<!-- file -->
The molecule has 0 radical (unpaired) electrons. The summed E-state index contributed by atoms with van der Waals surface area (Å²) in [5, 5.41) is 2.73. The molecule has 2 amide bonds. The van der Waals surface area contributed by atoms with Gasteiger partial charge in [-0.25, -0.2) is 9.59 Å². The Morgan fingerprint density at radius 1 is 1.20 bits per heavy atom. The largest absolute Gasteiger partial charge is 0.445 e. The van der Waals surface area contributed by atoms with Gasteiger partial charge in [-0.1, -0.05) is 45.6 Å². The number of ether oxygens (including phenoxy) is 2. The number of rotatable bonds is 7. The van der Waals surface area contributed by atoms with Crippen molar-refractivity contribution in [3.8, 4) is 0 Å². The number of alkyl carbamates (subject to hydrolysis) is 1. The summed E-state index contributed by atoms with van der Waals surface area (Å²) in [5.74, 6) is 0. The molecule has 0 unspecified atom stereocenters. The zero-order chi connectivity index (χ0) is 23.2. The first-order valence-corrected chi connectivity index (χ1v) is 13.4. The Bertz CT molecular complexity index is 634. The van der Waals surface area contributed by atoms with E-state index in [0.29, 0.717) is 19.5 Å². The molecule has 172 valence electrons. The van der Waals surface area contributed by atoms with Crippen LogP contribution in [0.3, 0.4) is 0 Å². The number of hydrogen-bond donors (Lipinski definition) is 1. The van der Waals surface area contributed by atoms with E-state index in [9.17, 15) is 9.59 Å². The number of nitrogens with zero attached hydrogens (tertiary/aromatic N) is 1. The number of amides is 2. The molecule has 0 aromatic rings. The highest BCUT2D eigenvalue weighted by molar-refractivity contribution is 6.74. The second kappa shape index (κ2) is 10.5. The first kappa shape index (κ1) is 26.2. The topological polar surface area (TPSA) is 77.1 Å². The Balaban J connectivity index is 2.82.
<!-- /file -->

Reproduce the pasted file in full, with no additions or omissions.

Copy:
The molecule has 0 radical (unpaired) electrons. The summed E-state index contributed by atoms with van der Waals surface area (Å²) in [5, 5.41) is 2.73. The molecule has 2 amide bonds. The van der Waals surface area contributed by atoms with Gasteiger partial charge in [-0.25, -0.2) is 9.59 Å². The Morgan fingerprint density at radius 1 is 1.20 bits per heavy atom. The largest absolute Gasteiger partial charge is 0.445 e. The van der Waals surface area contributed by atoms with Gasteiger partial charge in [-0.1, -0.05) is 45.6 Å². The number of ether oxygens (including phenoxy) is 2. The number of rotatable bonds is 7. The van der Waals surface area contributed by atoms with Crippen molar-refractivity contribution in [3.8, 4) is 0 Å². The number of alkyl carbamates (subject to hydrolysis) is 1. The summed E-state index contributed by atoms with van der Waals surface area (Å²) in [5.74, 6) is 0. The molecule has 0 unspecified atom stereocenters. The zero-order chi connectivity index (χ0) is 23.2. The first-order valence-corrected chi connectivity index (χ1v) is 13.4. The Bertz CT molecular complexity index is 634. The van der Waals surface area contributed by atoms with E-state index in [0.29, 0.717) is 19.5 Å². The molecule has 172 valence electrons. The van der Waals surface area contributed by atoms with Crippen LogP contribution in [0.3, 0.4) is 0 Å². The number of hydrogen-bond donors (Lipinski definition) is 1. The van der Waals surface area contributed by atoms with E-state index in [9.17, 15) is 9.59 Å². The number of nitrogens with zero attached hydrogens (tertiary/aromatic N) is 1. The number of amides is 2. The molecule has 0 aromatic rings. The highest BCUT2D eigenvalue weighted by molar-refractivity contribution is 6.74. The second kappa shape index (κ2) is 10.5. The first kappa shape index (κ1) is 26.2. The topological polar surface area (TPSA) is 77.1 Å². The Balaban J connectivity index is 2.82.